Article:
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Two little humans and a big kid

Living

JOY UNCONFINED Small hands, room-size canvas.

Diary of a home bird

Ciara Galvin

NOW I may not actually still be in my teens, but I fit the criteria in many other areas. Still living with parents? Check. Mother still does your laundry? Check. But recently I did have to step up to the mark and be an adult. I was in charge of my nieces for 24 hours. My first overnighter with two little humans in Dublin.
Back in my day, being babysat involved a video from Martin Murphy’s and some penny sweets from Farragher’s. Nowadays things are different, the kids demand Netflix, and the humble penny sweet will cost you 30 cents.
Nonetheless, I knew I needed supplies when I landed in the Big Shmoke. Off I popped to the €2 shop. Personalised balloon making, a stamper and pad, 100 non-sticky stickers and a giant lollipop full of lollies. I left feeling smug. This would keep them occupied all weekend.
Ten minutes in the door and I had all supplies exhausted. I guess I panicked. And that was before the adults even left….
When they did scoot off for the night, I made the brave decision to set up painting, which, for anyone who has kids will know is like inadvertently suggesting they redecorate the house.
At one stage, Saran had too much water on her brush and decided to wave it in the air destroying the white wall with pink splatters. Deep breaths. I implored her not to do that again, as it got paint on the wall. Her innocent reply? ‘But my Daddy paints the walls’. (He had done so the week previously, to cover up crayon and play dough remnants. The irony.)Thank God for baby wipes – the wall was soon good as new.
That evening was ‘à la carte for kids’. Sausages and spaghetti for the little one (AKA ‘Trouble’), while Saran chose pasta. I dabbled in cooking in a former life, but these were my toughest critics. Saran only eats mozzarella. Turns out Trouble is a skilled forager, happy to hoover up the floor looking for fallen crumbs. Credit where it’s due though, they played ball (pardon the pun) allowing me to watch the Ireland rugby game.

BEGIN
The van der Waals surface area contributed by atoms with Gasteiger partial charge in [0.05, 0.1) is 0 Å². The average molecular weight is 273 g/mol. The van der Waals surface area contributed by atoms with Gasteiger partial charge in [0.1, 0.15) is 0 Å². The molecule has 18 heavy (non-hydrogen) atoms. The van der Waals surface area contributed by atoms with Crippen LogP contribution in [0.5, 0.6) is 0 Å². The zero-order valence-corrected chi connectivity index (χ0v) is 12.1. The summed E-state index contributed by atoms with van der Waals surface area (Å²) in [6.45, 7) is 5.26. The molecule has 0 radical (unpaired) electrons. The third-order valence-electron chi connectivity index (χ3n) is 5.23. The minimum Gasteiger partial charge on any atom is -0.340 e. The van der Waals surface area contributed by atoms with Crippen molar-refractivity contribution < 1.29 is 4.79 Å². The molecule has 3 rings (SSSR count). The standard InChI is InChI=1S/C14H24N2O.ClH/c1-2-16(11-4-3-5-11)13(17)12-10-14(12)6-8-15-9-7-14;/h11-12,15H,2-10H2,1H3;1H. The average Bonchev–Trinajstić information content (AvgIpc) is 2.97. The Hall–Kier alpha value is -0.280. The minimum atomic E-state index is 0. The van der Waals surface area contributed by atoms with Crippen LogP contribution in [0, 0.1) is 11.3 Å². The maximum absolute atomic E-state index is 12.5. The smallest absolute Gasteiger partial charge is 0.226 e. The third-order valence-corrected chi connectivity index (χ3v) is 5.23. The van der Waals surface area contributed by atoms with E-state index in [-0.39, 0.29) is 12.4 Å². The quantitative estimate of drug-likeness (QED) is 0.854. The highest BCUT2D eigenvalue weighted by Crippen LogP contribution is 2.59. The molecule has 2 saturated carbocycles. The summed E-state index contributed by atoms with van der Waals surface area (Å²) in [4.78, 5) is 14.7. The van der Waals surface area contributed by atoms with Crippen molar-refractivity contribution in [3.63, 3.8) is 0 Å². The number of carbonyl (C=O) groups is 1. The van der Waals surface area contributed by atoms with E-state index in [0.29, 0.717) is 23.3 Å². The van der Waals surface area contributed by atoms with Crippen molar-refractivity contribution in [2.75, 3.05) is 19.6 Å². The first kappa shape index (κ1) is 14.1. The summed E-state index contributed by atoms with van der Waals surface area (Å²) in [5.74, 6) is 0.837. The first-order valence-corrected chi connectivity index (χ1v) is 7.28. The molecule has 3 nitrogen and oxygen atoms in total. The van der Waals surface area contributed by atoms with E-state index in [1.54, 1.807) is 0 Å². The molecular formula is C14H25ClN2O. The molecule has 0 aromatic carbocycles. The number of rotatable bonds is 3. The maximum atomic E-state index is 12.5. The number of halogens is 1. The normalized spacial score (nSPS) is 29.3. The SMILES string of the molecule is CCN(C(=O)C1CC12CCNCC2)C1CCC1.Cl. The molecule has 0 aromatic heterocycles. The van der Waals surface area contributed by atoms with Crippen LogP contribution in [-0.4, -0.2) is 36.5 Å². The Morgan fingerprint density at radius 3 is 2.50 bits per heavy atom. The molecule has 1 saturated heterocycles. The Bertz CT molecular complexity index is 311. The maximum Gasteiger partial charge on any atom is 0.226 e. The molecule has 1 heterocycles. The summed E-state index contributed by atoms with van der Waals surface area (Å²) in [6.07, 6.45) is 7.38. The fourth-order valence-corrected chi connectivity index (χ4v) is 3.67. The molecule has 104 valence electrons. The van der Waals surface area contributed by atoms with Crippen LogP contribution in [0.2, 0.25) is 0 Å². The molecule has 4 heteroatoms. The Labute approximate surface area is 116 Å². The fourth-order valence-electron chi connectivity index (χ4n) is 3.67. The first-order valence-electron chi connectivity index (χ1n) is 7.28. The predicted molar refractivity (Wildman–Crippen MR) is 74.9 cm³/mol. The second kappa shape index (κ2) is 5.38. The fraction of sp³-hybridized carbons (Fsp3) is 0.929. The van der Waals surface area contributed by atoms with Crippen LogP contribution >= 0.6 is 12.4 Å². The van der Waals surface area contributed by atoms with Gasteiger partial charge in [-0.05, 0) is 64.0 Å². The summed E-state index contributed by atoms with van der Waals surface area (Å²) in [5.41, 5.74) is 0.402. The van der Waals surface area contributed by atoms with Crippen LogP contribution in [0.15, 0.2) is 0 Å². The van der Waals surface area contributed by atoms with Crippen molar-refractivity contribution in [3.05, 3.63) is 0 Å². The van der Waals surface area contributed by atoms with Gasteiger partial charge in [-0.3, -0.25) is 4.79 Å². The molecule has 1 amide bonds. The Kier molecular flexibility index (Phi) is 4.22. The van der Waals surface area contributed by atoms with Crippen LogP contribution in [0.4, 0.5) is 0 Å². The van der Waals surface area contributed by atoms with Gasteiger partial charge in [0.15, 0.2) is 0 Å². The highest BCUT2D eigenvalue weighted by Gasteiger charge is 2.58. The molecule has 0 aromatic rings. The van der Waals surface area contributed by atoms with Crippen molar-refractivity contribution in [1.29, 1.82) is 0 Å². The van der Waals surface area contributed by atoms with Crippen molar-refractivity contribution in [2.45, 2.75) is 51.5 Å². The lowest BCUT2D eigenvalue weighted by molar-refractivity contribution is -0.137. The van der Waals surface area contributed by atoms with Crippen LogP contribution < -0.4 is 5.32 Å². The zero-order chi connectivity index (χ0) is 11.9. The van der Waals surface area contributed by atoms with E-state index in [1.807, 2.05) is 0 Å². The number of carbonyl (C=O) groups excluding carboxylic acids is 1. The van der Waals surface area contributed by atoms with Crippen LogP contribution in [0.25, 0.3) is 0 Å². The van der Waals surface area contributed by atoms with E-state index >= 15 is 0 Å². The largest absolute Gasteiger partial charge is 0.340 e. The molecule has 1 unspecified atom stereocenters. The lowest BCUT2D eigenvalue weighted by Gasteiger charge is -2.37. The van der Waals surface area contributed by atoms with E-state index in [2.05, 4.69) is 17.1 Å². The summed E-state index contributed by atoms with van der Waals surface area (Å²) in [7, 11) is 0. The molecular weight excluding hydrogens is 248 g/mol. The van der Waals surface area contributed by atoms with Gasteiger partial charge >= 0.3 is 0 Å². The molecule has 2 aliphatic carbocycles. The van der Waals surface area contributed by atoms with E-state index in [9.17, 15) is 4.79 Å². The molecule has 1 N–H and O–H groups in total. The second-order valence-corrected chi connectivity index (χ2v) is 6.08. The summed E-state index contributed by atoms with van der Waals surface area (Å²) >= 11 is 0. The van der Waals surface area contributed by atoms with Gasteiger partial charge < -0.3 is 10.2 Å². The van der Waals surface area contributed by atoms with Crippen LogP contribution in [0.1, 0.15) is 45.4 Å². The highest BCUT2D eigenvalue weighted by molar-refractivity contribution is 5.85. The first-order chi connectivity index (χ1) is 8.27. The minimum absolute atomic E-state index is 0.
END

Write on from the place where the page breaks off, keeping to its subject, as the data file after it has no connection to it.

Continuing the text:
Anxious that I wouldn’t hear my little humans the following morning, I of course was awake at the ungodly time of 6.30am. What time did they arise? 8am, after a decent enough eleven-hour kip!
The morning consisted of trying to dress them and stopping Trouble from sucking paint from a bottle.
Next it was time for a nice stroll to Marlay Park. Saran suggested a picnic and off she went with Trouble, packing supplies into her school bag. I found them in the hall putting a melon, two lemons and a banana in the ‘picnic basket’. After some negotiating, she agreed that perhaps the melon was too heavy to bring.
Pushing a double buggy is akin to doing prowler sled training in the gym, so I was happy enough to be getting a session in. Once at the park, it was hot chocolate for Saran and a marshmallow for Trouble.
Mom Fail. Never give one child something without giving the same to the other. UN peace talks ensued, and the two ended up sharing, because we all know, it’s ‘caring’.
My second Mom Fail quickly followed. I didn’t bring the lifesaving baby wipes, and with two kids covered in chocolate, my two puny tissues were futile in the cleanup efforts.
A babysitter: A teenager acting like an adult while the adults are out acting like teenagers. Sounds about right.

In her fortnightly Diary of a Home Bird column, Ciara Galvin reveals the trials and tribulations of a twenty-something year old still living with her parents.

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